Browse Items (23 total)

Front Text : "Green Lawn Cemetery"
Landscape architect Howard Daniels designed the original portion of Green Lawn Cemetery in 1848. Noted Columbus architect Frank Packard designed Green Lawn's Chapel mausoleum, the Hayden family mausoleum, and the…

Rev. Thomas Woodrow was the maternal grandfather of U.S. President Woodrow Wilson. Rev. Woodrow was pastor of the Worthington Presbyterian Church and a conductor on the Underground Railroad.

Rev. James Preston Poindexter became pastor of Second Baptist Church in 1858 after Second Baptist and the Anti-Slavery church merged. He joined the Underground Railroad shortly after coming to Columbus with his wife, Adella, in 1838. in 1880, he…

Oscar Kelton was the son of Fernando and Sophia Kelton, prominent Columbus abolitionists. The Kelton House on East Town Street was a stop on the Underground Railroad. Oscar Kelton was killed in the Civil War in 1864.

Marker Text: When Fernando Cortez and Sophia Stone Kelton built this house in 1852, it was the last residence on East Town Street and was surrounded by pastureland. Ardent abolitionists, the Keltons were members of the local antislavery society.…

Marker Text: Side A:
Second Baptist Church - Columbus' Oldest Black Baptist Church, 1836

Second Baptist Church cordially received its independence as a mission church from the First Baptist Church on January 7, 1836. Rev. Ezekiel Fields was…

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James P. Poindexter Leads the Anti-Slavery Baptist Church

James Preston Poindexter (1819-1907) became pastor of Second Baptist Church in 1858 after Second Baptist and the Anti-Slavery church merged. He joined the Underground Railroad…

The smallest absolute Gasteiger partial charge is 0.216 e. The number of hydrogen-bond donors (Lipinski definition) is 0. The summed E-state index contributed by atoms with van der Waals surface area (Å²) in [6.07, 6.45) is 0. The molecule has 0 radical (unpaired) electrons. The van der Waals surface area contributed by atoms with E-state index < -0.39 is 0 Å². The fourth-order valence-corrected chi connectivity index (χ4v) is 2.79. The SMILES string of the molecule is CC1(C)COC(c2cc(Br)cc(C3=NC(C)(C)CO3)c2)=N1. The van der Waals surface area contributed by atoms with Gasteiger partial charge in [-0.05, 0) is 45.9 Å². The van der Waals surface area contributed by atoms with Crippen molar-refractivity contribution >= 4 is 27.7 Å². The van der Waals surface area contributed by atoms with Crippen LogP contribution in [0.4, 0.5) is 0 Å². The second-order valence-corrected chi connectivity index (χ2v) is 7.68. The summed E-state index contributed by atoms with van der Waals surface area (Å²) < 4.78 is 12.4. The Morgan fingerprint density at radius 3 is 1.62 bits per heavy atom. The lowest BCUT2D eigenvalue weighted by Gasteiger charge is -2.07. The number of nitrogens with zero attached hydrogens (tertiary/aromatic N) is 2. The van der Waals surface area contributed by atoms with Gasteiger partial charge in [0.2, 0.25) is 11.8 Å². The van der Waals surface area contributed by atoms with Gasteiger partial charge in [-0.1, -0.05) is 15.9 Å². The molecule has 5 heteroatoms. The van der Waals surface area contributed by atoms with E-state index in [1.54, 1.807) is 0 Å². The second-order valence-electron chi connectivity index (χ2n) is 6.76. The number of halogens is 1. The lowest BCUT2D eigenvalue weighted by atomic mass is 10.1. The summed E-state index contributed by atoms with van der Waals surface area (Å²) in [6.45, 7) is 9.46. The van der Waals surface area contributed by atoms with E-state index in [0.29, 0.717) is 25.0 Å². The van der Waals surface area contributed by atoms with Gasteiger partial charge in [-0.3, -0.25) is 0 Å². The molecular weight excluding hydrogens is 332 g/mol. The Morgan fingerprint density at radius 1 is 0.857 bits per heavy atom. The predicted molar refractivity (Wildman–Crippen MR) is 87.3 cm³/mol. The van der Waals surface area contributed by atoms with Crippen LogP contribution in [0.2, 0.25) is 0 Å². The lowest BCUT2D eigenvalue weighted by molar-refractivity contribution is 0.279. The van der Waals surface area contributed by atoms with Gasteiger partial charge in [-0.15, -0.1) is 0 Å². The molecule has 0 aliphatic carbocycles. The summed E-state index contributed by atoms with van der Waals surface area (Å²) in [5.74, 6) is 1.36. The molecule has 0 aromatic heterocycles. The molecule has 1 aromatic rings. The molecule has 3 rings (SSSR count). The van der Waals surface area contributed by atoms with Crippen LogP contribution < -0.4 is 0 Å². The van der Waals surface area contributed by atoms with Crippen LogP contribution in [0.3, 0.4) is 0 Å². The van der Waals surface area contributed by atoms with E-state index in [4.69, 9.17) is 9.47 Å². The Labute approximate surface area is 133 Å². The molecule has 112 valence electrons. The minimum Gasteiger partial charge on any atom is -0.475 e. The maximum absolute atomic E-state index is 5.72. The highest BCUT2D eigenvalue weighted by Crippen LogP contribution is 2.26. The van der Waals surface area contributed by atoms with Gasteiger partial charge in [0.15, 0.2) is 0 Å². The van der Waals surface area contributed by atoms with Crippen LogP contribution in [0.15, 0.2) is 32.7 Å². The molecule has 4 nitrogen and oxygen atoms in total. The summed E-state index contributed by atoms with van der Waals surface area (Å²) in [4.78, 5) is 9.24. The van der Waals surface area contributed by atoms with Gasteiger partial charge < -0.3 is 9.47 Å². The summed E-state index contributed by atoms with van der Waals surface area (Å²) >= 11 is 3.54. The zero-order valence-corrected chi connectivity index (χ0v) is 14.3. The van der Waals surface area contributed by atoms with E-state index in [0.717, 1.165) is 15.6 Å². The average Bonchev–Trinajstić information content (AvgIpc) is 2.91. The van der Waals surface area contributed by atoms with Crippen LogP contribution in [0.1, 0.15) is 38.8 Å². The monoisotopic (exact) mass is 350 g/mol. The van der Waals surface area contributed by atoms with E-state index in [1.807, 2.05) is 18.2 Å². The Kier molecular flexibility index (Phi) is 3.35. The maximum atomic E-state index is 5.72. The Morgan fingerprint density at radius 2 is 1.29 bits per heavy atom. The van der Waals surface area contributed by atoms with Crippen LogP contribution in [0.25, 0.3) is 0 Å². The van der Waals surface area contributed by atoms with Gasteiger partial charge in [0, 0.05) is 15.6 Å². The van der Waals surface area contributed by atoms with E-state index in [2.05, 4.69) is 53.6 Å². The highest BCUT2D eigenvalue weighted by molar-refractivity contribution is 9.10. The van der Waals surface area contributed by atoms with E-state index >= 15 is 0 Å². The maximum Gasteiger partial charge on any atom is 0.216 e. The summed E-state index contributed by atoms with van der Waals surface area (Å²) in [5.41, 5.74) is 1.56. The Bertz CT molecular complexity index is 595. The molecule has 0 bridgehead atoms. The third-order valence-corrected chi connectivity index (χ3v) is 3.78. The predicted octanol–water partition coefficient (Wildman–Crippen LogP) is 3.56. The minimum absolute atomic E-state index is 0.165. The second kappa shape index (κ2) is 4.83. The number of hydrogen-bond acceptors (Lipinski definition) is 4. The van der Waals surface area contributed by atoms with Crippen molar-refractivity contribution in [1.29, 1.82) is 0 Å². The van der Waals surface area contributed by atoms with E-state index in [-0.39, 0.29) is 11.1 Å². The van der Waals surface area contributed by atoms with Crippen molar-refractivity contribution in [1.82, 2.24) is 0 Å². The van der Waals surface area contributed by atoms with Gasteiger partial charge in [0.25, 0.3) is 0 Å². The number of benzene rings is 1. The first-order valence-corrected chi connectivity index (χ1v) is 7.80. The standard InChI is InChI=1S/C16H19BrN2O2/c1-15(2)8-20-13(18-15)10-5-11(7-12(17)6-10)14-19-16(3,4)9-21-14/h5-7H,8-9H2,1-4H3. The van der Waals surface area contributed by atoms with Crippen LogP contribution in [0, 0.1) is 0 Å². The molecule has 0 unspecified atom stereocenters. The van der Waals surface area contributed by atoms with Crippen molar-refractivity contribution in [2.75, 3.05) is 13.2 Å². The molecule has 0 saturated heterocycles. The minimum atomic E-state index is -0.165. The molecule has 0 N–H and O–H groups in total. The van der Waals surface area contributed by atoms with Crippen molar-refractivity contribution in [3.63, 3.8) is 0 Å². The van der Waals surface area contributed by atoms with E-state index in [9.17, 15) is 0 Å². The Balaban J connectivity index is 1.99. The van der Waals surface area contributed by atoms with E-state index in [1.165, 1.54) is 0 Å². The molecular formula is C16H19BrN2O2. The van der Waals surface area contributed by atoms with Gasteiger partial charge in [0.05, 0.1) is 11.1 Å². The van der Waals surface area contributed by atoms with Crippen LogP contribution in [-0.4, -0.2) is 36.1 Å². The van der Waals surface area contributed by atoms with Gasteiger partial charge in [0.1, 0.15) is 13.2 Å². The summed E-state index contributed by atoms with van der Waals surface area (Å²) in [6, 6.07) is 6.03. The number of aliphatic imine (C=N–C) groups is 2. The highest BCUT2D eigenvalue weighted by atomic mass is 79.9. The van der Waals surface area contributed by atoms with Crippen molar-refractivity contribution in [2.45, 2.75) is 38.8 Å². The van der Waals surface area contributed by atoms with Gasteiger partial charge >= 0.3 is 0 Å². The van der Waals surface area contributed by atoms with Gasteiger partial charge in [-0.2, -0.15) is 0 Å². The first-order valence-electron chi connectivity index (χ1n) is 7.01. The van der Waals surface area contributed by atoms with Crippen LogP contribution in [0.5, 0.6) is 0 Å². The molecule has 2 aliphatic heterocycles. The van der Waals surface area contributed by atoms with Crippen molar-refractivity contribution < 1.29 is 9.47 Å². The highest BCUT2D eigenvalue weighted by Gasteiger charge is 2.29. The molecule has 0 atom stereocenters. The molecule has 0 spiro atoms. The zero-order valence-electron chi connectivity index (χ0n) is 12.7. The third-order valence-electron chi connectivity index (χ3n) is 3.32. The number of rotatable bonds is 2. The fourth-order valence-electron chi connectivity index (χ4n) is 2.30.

Marker Text: The Stoner House, built circa 1862 on a natural spring thought to have medicinal properties, served as an inn, tavern, and spa, and as a hiding place for runaway slaves. George Stoner, owner and operator, drove the stagecoach from…

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Side A: The Underground Railroad was neither underground nor a railroad, but a system of loosely connected safe havens where those escaping the brutal conditions of slavery were sheltered, fed, clothed, nursed, concealed, disguised, and…

Rev. Jason Bull conducted services in the Clinton Chapel (Methodist Episcopal Church) at this site while his daughter took food and water to runaways hidden in an interior room.

Location: 3100 N. High Street, Columbus, Ohio

This home was built by Robert Neil in 1856 and later owned by his brother Henry Neil. Ambrose and Catherine Juris were servants for the Neil family for many years. The cellar contains a small enclosed room that may have been used to hide runaway…

Ozem Gardner came to Ohio from Otsego County, New York in 1817. An active member of the Worthington Anti-Slavery Society, he operated an underground railroad station from his home on Flint Road. He traveled the area selling fresh vegetables with…

Built in 1856, this property was encircled by mounds built by the Adena Indians. It contained two "blind rooms" in the basement.

Location: 3845 Westerville Road, Columbus, Ohio

Hannibal H. Kimball used his two-story barn to hide runaways until he could get them to the barn of Samuel Chamberlain further east.

Location: 452 Kimball Place, Columbus, Ohio

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Side A: Sharp Family Homes
The Sharp family homes and their locations on N. State Street and Africa Road mark an important route through Westerville on the Underground Railroad. The family patriarch, Garrit Sharp, was an original…
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